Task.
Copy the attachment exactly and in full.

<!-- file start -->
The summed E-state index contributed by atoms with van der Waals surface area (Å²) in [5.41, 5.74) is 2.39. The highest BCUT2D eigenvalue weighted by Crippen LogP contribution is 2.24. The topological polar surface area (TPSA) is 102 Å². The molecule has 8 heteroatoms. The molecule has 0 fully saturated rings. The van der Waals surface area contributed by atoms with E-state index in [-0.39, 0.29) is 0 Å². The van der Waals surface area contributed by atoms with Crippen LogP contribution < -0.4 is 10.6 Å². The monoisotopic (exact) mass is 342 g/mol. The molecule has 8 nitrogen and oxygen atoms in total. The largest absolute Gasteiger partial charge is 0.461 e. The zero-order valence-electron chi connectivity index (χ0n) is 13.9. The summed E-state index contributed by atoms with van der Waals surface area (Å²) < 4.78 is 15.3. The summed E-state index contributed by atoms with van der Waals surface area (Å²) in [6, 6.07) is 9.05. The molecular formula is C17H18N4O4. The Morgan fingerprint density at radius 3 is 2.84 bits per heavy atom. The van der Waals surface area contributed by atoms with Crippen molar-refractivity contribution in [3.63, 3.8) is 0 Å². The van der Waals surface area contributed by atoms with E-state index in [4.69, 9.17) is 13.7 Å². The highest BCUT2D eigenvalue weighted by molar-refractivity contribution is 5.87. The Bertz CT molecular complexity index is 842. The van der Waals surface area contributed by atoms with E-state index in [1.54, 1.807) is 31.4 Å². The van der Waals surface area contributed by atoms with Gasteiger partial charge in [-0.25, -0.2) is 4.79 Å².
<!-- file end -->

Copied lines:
The summed E-state index contributed by atoms with van der Waals surface area (Å²) in [5.41, 5.74) is 2.39. The highest BCUT2D eigenvalue weighted by Crippen LogP contribution is 2.24. The topological polar surface area (TPSA) is 102 Å². The molecule has 8 heteroatoms. The molecule has 0 fully saturated rings. The van der Waals surface area contributed by atoms with E-state index in [-0.39, 0.29) is 0 Å². The van der Waals surface area contributed by atoms with Crippen LogP contribution < -0.4 is 10.6 Å². The monoisotopic (exact) mass is 342 g/mol. The molecule has 8 nitrogen and oxygen atoms in total. The largest absolute Gasteiger partial charge is 0.461 e. The zero-order valence-electron chi connectivity index (χ0n) is 13.9. The summed E-state index contributed by atoms with van der Waals surface area (Å²) < 4.78 is 15.3. The summed E-state index contributed by atoms with van der Waals surface area (Å²) in [6, 6.07) is 9.05. The molecular formula is C17H18N4O4. The Morgan fingerprint density at radius 3 is 2.84 bits per heavy atom. The van der Waals surface area contributed by atoms with Crippen molar-refractivity contribution in [3.63, 3.8) is 0 Å². The van der Waals surface area contributed by atoms with E-state index in [4.69, 9.17) is 13.7 Å². The highest BCUT2D eigenvalue weighted by molar-refractivity contribution is 5.87. The Bertz CT molecular complexity index is 842. The van der Waals surface area contributed by atoms with E-state index in [1.54, 1.807) is 31.4 Å². The van der Waals surface area contributed by atoms with Gasteiger partial charge in [-0.25, -0.2) is 4.79 Å².